Beloit College Magazine

Beloit College Magazine

Fall/Winter 2014 (November 4, 2014)

Faith and Limited Resources

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October 31, 2014

Classes McWilliams Zimbabwe
Frances McWilliams'70 poses with students at the United Theological College
near Harare, Zimbabwe. Joining her, from left, are George, Elias, Pascal,
Clarence, Garikayi, and, kneeling, Brian.

When the Rev. Frances McWilliams’70 and her husband decided to spend a month in Zimbabwe, they felt well-prepared, despite having never been to Africa. Part of that mindset, McWilliams says, was her cross-cultural education at Beloit College. The other was that even though the couple would be far from their Breckenridge, Colo., home, they knew they would share a common faith with the community that hosted them last February at the United Theological College near the capital city of Harare.

“You go to the other side of the world, to a very different culture, different climate, different language, but they have the same theology,” McWilliams explains. At one point during her time in Zimbabwe, she participated in the ordination of a fellow Presbyterian minister.

“They used the same words and the same questions as when I was ordained in 1974 in New England. That was emotional for me,” she says.

McWilliams and her husband, Patrick, went to the southern African nation as part of an exchange set up by the Presbyteries of Denver and Zimbabwe.

The intention of the new program was to spend a month in one place and get to know people more deeply, she explains. While her husband, an English teacher, worked in the college’s library, McWilliams participated in the school’s daily worship services, taught a course in pastoral care, and counseled some of UTC’s 200 students.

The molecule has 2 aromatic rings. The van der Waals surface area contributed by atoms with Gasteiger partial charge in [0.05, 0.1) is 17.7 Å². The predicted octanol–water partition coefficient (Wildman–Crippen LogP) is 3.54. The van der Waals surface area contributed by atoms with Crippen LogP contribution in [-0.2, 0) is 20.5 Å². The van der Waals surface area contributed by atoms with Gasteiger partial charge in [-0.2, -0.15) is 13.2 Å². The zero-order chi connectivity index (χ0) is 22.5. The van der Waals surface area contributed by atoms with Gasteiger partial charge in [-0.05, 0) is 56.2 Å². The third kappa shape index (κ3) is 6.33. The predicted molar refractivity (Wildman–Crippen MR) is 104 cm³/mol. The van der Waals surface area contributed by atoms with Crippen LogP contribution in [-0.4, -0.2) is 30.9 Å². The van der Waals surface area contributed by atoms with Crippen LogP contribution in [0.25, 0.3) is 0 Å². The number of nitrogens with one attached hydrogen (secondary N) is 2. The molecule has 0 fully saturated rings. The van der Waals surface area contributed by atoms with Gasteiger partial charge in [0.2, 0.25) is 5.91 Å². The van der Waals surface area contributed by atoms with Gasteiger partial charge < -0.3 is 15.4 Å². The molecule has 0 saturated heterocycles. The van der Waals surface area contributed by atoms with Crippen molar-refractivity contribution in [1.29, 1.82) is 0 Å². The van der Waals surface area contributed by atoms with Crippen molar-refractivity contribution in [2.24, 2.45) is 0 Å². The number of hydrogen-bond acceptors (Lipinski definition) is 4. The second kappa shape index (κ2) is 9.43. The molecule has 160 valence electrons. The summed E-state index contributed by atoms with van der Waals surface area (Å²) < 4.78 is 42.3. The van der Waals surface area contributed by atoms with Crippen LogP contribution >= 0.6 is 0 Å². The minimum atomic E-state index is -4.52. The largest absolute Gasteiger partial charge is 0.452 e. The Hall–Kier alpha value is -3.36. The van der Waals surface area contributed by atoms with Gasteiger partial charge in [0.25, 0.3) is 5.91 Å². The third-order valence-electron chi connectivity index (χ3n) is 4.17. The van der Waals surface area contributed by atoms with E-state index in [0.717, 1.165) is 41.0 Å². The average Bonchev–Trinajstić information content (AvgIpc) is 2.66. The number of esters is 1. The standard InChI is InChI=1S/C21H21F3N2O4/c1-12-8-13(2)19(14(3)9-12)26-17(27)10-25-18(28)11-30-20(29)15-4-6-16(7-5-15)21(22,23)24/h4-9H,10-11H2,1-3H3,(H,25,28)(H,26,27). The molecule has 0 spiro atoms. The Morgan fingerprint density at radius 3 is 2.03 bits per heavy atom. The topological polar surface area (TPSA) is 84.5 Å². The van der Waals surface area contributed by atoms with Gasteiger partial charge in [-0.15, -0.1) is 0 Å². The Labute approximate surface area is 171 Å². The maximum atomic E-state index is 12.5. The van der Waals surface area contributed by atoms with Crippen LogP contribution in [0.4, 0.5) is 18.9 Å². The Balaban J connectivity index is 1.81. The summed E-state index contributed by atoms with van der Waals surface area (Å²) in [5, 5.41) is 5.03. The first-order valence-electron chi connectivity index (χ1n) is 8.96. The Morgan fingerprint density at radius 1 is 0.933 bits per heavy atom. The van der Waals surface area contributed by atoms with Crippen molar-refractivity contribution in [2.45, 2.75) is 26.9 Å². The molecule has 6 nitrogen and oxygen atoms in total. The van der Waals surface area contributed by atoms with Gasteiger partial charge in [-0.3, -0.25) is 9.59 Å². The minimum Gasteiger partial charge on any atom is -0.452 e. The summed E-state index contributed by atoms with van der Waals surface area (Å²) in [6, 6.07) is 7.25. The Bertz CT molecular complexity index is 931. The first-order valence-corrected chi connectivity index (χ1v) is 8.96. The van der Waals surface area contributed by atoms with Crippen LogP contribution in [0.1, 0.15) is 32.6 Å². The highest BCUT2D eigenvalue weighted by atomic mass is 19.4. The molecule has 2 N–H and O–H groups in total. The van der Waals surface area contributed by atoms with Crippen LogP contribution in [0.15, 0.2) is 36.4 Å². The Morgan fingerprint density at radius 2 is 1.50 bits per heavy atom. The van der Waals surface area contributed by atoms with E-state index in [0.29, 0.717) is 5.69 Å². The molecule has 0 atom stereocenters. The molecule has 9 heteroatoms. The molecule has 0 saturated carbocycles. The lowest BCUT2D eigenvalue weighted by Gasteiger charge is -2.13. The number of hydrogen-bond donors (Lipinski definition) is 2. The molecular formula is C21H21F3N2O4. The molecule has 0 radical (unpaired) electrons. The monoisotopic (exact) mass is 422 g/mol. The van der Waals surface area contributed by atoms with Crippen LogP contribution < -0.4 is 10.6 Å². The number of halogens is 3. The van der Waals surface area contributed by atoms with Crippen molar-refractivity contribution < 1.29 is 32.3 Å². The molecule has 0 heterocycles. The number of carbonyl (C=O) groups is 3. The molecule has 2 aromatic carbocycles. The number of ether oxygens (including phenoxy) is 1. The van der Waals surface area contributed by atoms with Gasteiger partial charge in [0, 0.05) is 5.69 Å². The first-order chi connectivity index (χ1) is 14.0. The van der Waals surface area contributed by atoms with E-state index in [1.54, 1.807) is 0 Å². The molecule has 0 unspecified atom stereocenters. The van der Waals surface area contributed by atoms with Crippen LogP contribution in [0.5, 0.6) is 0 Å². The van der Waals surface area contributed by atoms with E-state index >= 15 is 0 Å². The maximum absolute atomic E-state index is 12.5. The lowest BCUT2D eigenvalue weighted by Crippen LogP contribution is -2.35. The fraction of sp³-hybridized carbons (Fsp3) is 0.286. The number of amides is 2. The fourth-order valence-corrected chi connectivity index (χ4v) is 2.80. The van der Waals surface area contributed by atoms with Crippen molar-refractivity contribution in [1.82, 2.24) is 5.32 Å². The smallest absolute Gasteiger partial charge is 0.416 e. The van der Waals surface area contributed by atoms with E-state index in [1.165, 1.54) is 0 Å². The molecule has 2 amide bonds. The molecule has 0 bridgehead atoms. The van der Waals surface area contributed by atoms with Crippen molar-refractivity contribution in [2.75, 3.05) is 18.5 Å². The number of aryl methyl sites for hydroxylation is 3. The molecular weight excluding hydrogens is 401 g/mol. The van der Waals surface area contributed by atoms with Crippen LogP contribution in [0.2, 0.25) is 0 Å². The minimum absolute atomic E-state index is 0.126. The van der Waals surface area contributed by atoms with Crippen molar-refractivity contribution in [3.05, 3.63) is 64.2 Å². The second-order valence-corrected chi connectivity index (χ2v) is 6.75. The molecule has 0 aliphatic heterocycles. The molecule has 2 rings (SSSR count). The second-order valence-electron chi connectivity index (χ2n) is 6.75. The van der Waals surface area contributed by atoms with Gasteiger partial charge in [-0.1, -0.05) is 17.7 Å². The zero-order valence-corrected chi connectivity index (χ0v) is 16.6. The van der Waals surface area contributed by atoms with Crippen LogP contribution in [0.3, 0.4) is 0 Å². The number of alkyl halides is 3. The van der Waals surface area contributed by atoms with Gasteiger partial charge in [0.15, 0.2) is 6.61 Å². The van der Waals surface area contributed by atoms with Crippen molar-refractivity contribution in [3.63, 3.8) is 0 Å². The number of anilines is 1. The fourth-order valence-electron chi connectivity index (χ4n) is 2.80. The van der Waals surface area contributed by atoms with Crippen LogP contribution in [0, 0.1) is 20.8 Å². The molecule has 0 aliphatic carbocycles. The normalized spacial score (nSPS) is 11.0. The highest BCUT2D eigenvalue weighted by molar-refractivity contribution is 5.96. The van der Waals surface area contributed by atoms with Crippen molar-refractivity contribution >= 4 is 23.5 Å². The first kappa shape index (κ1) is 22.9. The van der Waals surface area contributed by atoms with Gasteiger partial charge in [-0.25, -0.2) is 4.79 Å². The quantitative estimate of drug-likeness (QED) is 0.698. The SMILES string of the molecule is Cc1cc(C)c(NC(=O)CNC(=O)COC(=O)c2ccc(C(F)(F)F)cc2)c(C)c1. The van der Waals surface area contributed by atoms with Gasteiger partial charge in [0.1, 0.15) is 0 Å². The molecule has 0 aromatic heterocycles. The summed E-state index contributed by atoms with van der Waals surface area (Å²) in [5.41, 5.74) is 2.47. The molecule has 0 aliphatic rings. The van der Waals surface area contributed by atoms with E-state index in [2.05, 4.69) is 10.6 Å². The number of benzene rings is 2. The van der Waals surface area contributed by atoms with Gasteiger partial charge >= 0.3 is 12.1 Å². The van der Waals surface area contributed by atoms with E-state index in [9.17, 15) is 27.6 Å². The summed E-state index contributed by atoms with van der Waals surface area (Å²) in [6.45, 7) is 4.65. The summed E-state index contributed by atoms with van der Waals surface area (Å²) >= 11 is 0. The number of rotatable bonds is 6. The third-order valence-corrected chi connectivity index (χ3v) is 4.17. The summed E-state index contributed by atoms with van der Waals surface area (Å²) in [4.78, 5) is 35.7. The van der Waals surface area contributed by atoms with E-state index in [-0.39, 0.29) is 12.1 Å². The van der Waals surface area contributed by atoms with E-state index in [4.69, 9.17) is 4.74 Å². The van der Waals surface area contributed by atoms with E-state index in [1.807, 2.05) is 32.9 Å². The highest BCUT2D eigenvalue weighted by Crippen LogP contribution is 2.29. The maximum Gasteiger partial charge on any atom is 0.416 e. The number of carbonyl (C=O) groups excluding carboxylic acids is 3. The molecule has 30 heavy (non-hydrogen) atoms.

Education has always been an important part of McWilliams’ ministerial career, which included serving as a chaplain of a children’s hospital in New Orleans. Now she trains other chaplains and hospice ministers. Though she majored in religious studies, she says her early classes in anthropology and archaeology and time abroad in Granada, Spain, came into play in her most recent experience.

“I will never forget something they taught us in Beloit. It was a simple thing: Don’t do what the Romans don’t do,” McWilliams recalls. “They really prepared us well for a cross-cultural experience.”

Though McWilliams has returned home, she’s staying in touch with the students and staff at UTC, who inspired her with their faith. Despite a corrupt government in a country marked by economic strife and a 90 percent unemployment rate, the community at UTC persists in moving forward with its mission of training pastors and teachers.

 “These people live by faith—they do a huge amount with small resources. They’re committed in a very deep way to what they’re doing,” she says.

In turn, McWilliams is committed to supporting them. She’s organizing a book drive, speaking to local churches about the community at UTC, and hoping, at the very least, to raise awareness of the school’s work.

“We committed ourselves to staying connected with them and telling their story,” McWilliams says.


—Lynn Vollbrecht’06

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